If someone is a new christian they need some discipleship and the best way to get that is via small group in church and also...make sure they are reading the Bible. Give them a challenge to read the entire book.

You do not need to 'date' them. Just show them the Bible. Phillip helped a eunuch with scripture when he didnt undertand, he didnt have to marry the guy. ?!
LOL, you're funny, Lanolin. I didn't date her to make her a christian. She was a christian that I asked out. It didn't work out, we stopped dating. We are not dating. But she wanted to keep being my friend and hanging out, and I knew she was a new christian and didn't have any christian friends. I felt guilty about blocking her. Does that make more sense?
 

Tinkerbell725

Senior Member
Jul 19, 2014
4,216
1,179
113
Philippines Age 40
#14
Thanks, Tinkerbell. I appreciate it! I might note that verse referring to people who reject the gospel. This person has accepted the gospel, and they want me to be their friend and supporter, even though they know it's hurting me.

I posted this discussion because I thought there might be some christians who would not be so quick to "let a christian off the hook" via scripture:

"how many times shall I forgive my brother who sins against me? Up to seven times?” Jesus answered, “I tell you, not just seven times, but seventy-seven times!" (Mat 18:22)
"Give to the one who asks you, and do not turn away from the one who wants to borrow from you." (Mat 5:42)
"The love is long-suffering, it is kind, Love is patient, love is kind ... it is not self-seeking, it is not easily angered, it keeps no record of wrongs ... It always protects, always trusts, always hopes, always perseveres." ( Cor 13:4-8)
I want to know Christ—yes, to know the power of his resurrection and participation in his sufferings, becoming like him in his death (Phl 3:10)

Seems like everyone, so far, thinks this situation allows me to bail. I happily to agree.

I know the verse refers to acceptance of the gospel but it is also applicable in your situation. It is up to you to discern the worthiness of the person and it is important that you are at peace with your decision and that you will not be in a compromising situation.
 

MatthewWestfieldUK

Well-known member
May 13, 2021
871
498
63
#15
I don't know what you mean? Can you clarify?
Are you saying she's vulnerable? How so? Are you saying I'm not trained? Trained in what?
Yes vulnerable, her behaviour shows an imbalance.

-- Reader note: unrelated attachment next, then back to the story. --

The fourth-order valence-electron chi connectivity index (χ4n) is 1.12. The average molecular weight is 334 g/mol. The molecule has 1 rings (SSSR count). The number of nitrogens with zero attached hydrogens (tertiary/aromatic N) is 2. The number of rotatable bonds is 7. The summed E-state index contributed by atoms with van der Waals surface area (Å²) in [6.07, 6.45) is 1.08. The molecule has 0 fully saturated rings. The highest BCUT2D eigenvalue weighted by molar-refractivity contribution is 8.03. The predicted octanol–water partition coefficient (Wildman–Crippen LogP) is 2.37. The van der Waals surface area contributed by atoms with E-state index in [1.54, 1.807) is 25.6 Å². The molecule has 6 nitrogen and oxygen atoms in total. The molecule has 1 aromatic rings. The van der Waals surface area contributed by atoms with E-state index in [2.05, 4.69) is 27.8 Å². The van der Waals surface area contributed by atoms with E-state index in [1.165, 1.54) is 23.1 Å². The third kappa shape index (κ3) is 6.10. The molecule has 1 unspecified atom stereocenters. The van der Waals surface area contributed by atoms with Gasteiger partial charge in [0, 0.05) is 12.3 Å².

Yes you, supporting someone who is needy is not easy as there may be underlying issues
 

Lanolin

Well-known member
Dec 15, 2018
23,458
7,168
113
#16
LOL, you're funny, Lanolin. I didn't date her to make her a christian. She was a christian that I asked out. It didn't work out, we stopped dating. We are not dating. But she wanted to keep being my friend and hanging out, and I knew she was a new christian and didn't have any christian friends. I felt guilty about blocking her. Does that make more sense?
well not really

just introduce her to your other christian friends and hang out together with them not one on one. Too hard?
 

Sculpt

Well-known member
Apr 18, 2021
1,004
309
83
#17
LOL, you're funny, Lanolin. I didn't date her to make her a christian. She was a christian that I asked out. It didn't work out, we stopped dating. We are not dating. But she wanted to keep being my friend and hanging out, and I knew she was a new christian and didn't have any christian friends. I felt guilty about blocking her. Does that make more sense?
You have me very curious. What part doesn't make sense to you?

just introduce her to your other christian friends and hang out together with them not one on one. Too hard?
I don't even want to remember that she exists. So yeah, I would rather not engage her at all. Any contact causes more contact.
 

Sculpt

Well-known member
Apr 18, 2021
1,004
309
83
#18
I know the verse refers to acceptance of the gospel but it is also applicable in your situation. It is up to you to discern the worthiness of the person and it is important that you are at peace with your decision and that you will not be in a compromising situation.
Thank you. That's a great point. I don't have any peace near her. If my peace is worth anything to God, then that's a good reason to have no contact.

Regarding the verse "13 And if the house be worthy, let your peace come upon it: but if it be not worthy, let your peace return to you." I honestly have no idea what Jesus meant by "your peace".
 

Sculpt

Well-known member
Apr 18, 2021
1,004
309
83
#19
Yes vulnerable, her behaviour shows an imbalance.
Yes you, supporting someone who is needy is not easy as there may be underlying issues
Oh yeah, there's underlying issues. She told me what they were.

Still, I don't know why you're saying "her behavior shows an imbalance". What behavior(s) are you referring to? And what do you mean by "an imbalance"?
 
T

TheIndianGirl

Guest
#20
Your Christian ex is now a sister/brother in Christ and you should treat them accordingly.